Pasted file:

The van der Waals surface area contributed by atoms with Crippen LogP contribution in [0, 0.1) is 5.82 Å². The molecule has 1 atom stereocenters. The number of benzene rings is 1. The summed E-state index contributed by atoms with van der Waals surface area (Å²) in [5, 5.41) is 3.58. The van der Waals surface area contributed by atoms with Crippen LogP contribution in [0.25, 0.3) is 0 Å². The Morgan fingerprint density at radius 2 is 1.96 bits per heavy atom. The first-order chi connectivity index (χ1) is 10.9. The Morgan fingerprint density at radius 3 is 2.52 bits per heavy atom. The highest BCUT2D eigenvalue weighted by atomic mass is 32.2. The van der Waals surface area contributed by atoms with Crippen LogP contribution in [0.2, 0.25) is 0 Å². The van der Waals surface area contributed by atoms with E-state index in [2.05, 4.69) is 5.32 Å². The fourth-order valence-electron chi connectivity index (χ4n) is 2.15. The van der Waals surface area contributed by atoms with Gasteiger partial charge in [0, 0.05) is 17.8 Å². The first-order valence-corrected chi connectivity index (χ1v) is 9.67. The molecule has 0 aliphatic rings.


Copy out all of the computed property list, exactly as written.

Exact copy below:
The van der Waals surface area contributed by atoms with Crippen LogP contribution in [0, 0.1) is 5.82 Å². The molecule has 1 atom stereocenters. The number of benzene rings is 1. The summed E-state index contributed by atoms with van der Waals surface area (Å²) in [5, 5.41) is 3.58. The van der Waals surface area contributed by atoms with Crippen LogP contribution in [0.25, 0.3) is 0 Å². The Morgan fingerprint density at radius 2 is 1.96 bits per heavy atom. The first-order chi connectivity index (χ1) is 10.9. The Morgan fingerprint density at radius 3 is 2.52 bits per heavy atom. The highest BCUT2D eigenvalue weighted by atomic mass is 32.2. The van der Waals surface area contributed by atoms with Crippen LogP contribution in [0.2, 0.25) is 0 Å². The van der Waals surface area contributed by atoms with E-state index in [2.05, 4.69) is 5.32 Å². The fourth-order valence-electron chi connectivity index (χ4n) is 2.15. The van der Waals surface area contributed by atoms with Gasteiger partial charge in [0, 0.05) is 17.8 Å². The first-order valence-corrected chi connectivity index (χ1v) is 9.67. The molecule has 0 aliphatic rings.